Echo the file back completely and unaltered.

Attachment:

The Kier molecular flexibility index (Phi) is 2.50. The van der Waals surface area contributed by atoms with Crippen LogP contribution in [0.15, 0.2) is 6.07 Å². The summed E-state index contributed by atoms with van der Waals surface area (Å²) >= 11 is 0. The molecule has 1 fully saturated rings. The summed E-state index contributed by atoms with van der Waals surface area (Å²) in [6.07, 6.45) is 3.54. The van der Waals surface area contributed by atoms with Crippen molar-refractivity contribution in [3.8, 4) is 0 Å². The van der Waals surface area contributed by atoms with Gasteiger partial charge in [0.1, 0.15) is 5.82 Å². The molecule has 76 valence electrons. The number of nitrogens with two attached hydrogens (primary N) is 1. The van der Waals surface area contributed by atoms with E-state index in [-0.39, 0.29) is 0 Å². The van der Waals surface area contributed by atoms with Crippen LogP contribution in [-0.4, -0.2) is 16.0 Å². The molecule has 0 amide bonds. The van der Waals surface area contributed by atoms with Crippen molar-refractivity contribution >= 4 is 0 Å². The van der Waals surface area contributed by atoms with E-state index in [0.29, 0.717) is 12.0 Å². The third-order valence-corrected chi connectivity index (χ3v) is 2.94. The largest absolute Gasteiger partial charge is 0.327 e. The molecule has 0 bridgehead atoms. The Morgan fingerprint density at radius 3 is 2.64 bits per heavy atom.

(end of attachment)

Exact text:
The Kier molecular flexibility index (Phi) is 2.50. The van der Waals surface area contributed by atoms with Crippen LogP contribution in [0.15, 0.2) is 6.07 Å². The summed E-state index contributed by atoms with van der Waals surface area (Å²) >= 11 is 0. The molecule has 1 fully saturated rings. The summed E-state index contributed by atoms with van der Waals surface area (Å²) in [6.07, 6.45) is 3.54. The van der Waals surface area contributed by atoms with Crippen molar-refractivity contribution in [3.8, 4) is 0 Å². The van der Waals surface area contributed by atoms with Gasteiger partial charge in [0.1, 0.15) is 5.82 Å². The molecule has 76 valence electrons. The number of nitrogens with two attached hydrogens (primary N) is 1. The van der Waals surface area contributed by atoms with E-state index in [-0.39, 0.29) is 0 Å². The van der Waals surface area contributed by atoms with Crippen LogP contribution in [-0.4, -0.2) is 16.0 Å². The molecule has 0 amide bonds. The van der Waals surface area contributed by atoms with Crippen molar-refractivity contribution >= 4 is 0 Å². The van der Waals surface area contributed by atoms with E-state index in [0.29, 0.717) is 12.0 Å². The third-order valence-corrected chi connectivity index (χ3v) is 2.94. The largest absolute Gasteiger partial charge is 0.327 e. The molecule has 0 bridgehead atoms. The Morgan fingerprint density at radius 3 is 2.64 bits per heavy atom.